Heinrich Hoffmann (photographer)

Heinrich Hoffmann (12 September 1885 – 15 December 1957) was Adolf Hitler's official photographer, and a Nazi politician and publisher, who was a member of Hitler's intimate circle. Hoffmann's photographs were a significant part of Hitler's propaganda campaign to present himself and the Nazi Party as a significant mass phenomenon. He received royalties from all uses of Hitler's image, even on postage stamps, which made him a millionaire over the course of Hitler's reign. After the Second World War he was tried and sentenced to four years in prison for war profiteering. He was classified by the Allies' Art Looting Investigators to be a "major offender" in Nazi art plundering of Jews, as both art dealer and collector and his art collection, which contained many artworks looted from Jews, was ordered confiscated by the Allies. He recovered the art in 1956 by order of the Bavarian State.[1]

After completing his primary school education, Hoffmann trained as a photographer from 1901 to 1903. He found employment in Heidelberg, Frankfurt on the Main, Bad Homburg, Switzerland, France and England until 1909. In 1909 he owned a photographic shop in Munich and started to work as a press photographer. In 1913 he founded the image agency Photobericht Hoffmann. In 1917 Hoffmann was conscripted to the German Army and served as a photo correspondent with the Bavarian Fliegerersatz-Abteilung I in France. In 1919 Hoffmann joined the Bavarian Einwohnerwehren, a right-wing citizens' militia.[2] That year he witnessed the short-lived post-war Bavarian Soviet Republic in Munich and published a collection of photographs he had taken as Ein Jahr Bayrische Revolution im Bilde ("One Year of Bavarian Revolution in Pictures"). The accompanying text by Emil Herold suggested a connection between the "Jewish features" shown in the photographs and the subjects' left-wing policies.[3]

A noted photograph taken by Hoffmann in Munich's Odeonsplatz on 2 August 1914 apparently shows a young Hitler among the crowd cheering the outbreak of World War I. This was later used in Nazi propaganda, although its authenticity has been questioned.[4]

Hoffmann claimed that he only discovered Hitler in the photograph in 1929, after the Nazi leader had visited the photographer's studio. Learning that Hoffmann had photographed the crowd in the Odeonsplatz, Hitler told Hoffmann that he had been there, and Hoffmann said he then searched the glass negative of the image until he found Hitler. The photograph was then published in the 12 March 1932 issue of the Illustrierter Beobachter ("Illustrated Observer"), a Nazi newspaper. After the war, the glass negative was not found.[5]

After years of consideration of the photograph, in 2010 historian Gerd Krumeich, a noted German expert on the First World War, came to the conclusion that Hoffmann had doctored the image. Krumeich examined other images of the rally and was unable to find Hitler in the place where Hoffmann's photograph placed him. Also, in a different version of Hoffmann's photo in the Bavarian State Archive, Hitler looks different than in the published image. Other analysts have pointed out that Hitler's moustache in the image is not the same style that can be seen in photographs of Hitler while he was serving in the German Army. They also point out that Hitler makes no mention in Mein Kampf of having been in the Odeonsplatz crowd.[6] As a result of the doubt raised by these considerations, the curators of a 2010 Berlin exhibition about the Hitler cult inserted a notice saying that they could not vouch for the image's authenticity.[7]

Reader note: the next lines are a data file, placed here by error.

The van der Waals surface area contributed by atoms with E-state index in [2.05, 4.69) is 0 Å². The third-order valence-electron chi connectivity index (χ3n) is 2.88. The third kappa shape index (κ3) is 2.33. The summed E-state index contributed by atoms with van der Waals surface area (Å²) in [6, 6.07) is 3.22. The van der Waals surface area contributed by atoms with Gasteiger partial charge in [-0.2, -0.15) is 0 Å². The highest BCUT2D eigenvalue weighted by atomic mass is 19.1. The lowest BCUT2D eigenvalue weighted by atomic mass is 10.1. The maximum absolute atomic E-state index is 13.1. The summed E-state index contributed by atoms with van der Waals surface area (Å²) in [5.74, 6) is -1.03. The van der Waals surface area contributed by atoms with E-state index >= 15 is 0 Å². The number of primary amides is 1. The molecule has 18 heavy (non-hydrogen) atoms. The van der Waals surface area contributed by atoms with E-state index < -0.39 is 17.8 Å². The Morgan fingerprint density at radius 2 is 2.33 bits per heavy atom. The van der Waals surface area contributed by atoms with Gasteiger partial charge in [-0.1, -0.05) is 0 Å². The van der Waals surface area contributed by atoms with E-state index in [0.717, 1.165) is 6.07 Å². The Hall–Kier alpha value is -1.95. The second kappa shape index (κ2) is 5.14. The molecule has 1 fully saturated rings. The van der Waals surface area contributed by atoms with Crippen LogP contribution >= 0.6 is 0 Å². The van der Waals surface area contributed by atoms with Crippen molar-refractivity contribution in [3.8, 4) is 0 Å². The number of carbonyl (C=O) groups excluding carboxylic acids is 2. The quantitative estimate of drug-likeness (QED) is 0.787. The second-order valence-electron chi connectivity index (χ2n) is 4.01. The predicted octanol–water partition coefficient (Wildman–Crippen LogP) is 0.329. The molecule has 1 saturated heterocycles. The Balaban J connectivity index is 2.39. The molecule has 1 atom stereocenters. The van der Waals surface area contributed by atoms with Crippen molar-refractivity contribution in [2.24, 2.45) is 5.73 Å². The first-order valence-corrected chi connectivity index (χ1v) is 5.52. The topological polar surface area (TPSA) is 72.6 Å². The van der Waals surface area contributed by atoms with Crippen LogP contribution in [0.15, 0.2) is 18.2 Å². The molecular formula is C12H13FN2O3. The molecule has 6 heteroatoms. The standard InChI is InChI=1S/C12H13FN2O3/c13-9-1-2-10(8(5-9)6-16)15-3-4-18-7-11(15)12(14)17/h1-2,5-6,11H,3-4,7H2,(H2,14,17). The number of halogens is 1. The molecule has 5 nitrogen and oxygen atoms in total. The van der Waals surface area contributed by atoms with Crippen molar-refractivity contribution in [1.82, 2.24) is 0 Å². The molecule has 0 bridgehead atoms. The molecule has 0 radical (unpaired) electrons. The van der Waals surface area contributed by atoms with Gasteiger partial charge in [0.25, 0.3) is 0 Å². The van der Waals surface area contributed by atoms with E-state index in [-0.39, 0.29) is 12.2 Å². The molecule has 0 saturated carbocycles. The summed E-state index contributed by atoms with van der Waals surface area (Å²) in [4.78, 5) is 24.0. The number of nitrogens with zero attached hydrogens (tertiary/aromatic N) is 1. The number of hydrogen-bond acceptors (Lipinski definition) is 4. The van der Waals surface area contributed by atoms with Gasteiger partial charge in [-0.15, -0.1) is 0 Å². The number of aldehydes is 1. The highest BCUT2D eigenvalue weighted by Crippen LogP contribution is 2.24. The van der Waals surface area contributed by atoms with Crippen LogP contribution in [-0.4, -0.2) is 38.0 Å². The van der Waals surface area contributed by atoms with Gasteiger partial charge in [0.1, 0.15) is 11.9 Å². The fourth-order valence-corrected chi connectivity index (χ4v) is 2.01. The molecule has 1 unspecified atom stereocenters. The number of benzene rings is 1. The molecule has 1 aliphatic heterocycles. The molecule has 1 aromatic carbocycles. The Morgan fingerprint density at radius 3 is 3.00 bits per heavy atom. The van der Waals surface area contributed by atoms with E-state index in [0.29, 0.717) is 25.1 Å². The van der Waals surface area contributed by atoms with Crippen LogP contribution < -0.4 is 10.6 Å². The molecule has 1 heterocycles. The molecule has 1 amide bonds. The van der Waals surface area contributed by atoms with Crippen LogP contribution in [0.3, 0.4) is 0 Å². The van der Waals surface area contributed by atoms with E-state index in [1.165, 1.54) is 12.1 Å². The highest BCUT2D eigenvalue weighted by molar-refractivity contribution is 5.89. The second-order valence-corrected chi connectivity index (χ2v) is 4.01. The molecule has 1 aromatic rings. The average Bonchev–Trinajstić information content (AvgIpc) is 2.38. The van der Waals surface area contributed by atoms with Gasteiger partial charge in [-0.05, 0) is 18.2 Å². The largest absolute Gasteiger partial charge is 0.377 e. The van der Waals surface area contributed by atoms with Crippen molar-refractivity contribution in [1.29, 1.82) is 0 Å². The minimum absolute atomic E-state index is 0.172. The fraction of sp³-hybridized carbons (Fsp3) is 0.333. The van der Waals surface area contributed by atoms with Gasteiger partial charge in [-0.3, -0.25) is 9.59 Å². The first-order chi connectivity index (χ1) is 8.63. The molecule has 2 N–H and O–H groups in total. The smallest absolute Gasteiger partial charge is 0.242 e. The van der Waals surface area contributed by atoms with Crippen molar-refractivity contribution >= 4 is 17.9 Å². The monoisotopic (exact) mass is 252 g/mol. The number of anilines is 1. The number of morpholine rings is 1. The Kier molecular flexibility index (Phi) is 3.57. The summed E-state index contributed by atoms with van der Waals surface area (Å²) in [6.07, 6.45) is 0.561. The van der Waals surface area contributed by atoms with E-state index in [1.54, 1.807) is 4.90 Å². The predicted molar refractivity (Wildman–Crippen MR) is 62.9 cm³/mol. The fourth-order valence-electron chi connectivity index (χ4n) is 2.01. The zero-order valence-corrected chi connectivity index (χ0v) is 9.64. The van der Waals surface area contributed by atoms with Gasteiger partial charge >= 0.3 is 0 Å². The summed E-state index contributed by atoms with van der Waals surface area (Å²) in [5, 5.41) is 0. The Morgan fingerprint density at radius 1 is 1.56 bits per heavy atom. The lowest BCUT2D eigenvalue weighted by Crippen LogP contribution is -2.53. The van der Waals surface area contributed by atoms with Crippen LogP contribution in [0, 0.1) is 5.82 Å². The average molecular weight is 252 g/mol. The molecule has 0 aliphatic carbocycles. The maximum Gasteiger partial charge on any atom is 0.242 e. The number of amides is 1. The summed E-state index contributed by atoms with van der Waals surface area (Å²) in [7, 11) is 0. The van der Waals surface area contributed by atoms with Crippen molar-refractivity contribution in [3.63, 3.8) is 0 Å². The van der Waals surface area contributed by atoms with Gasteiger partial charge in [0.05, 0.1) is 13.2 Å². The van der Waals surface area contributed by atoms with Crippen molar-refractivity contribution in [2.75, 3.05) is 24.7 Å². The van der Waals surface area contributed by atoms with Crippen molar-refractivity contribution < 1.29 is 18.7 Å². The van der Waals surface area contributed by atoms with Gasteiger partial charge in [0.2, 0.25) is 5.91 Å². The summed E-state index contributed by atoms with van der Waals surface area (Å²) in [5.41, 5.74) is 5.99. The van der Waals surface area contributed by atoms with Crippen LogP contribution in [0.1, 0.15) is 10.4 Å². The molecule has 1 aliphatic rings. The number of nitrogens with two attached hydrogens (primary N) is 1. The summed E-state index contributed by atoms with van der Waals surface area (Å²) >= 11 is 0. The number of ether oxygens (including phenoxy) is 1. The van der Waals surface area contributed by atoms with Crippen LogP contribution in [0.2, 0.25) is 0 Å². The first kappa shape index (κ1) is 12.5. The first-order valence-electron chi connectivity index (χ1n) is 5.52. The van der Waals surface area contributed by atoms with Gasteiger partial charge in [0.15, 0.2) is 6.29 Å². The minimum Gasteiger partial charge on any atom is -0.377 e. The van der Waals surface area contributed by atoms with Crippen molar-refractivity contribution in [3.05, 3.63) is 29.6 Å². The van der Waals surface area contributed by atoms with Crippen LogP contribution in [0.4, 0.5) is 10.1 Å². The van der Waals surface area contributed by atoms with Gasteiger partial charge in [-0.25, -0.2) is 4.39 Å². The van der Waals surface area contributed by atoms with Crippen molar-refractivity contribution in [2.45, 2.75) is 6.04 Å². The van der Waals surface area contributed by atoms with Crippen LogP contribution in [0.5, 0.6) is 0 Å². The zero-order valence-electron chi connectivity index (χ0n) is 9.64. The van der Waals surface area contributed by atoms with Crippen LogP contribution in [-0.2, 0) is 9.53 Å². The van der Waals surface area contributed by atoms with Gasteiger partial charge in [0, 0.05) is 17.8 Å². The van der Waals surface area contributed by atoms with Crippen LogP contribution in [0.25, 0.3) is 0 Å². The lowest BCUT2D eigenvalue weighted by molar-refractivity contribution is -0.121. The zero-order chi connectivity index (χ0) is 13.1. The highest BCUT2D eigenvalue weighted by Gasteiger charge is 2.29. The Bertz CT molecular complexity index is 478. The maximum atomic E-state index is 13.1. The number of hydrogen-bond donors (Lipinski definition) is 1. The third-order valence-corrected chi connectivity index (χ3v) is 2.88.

Hoffmann met Hitler in 1919 and joined the Nazi Party on 6 April 1920. He participated in the Beer Hall Putsch as a photographic correspondent. While the Nazi Party was banned Hoffmann joined the ephemeral Großdeutsche Volksgemeinschaft and rejoined the Nazi Party in 1925. The following year he co-founded the Illustrierter Beobachter. In November 1929 he represented the Nazi Party in the district assembly of Upper Bavaria and from December 1929 to December 1933 he served as a city councillor of Munich. In 1940 Hofmann became a member of the Nazi German Reichstag.[2]

After Hitler had taken control of the party in 1921, he named Hoffmann his official photographer, a post he held for over a quarter-century. No other photographer but Hoffmann was allowed to take pictures of Hitler,[notes 1] and Hoffmann himself was forbidden to take candid shots. Once, at the Berghof, Hitler's mountain retreat, Hoffmann took a picture of Hitler playing with his mistress Eva Braun's terrier. Hitler told Hoffmann that he could not publish the picture, because "A statesman does not permit himself to be photographed with a little dog. A German sheepdog is the only dog worthy of a real man."[8] Hitler strictly controlled his public image in all respects, having himself photographed in any new suit before he would wear it in public, according to Hoffmann, and ordering in 1933 that all images of himself wearing lederhosen be withdrawn from circulation. He also expressed his disapproval of Benito Mussolini allowing himself to be photographed in his bathing suit.[9]

This page was last edited on 18 July 2018, at 16:40 (UTC).
Reference: https://en.wikipedia.org/wiki/Heinrich_Hoffmann_(photographer) under CC BY-SA license.

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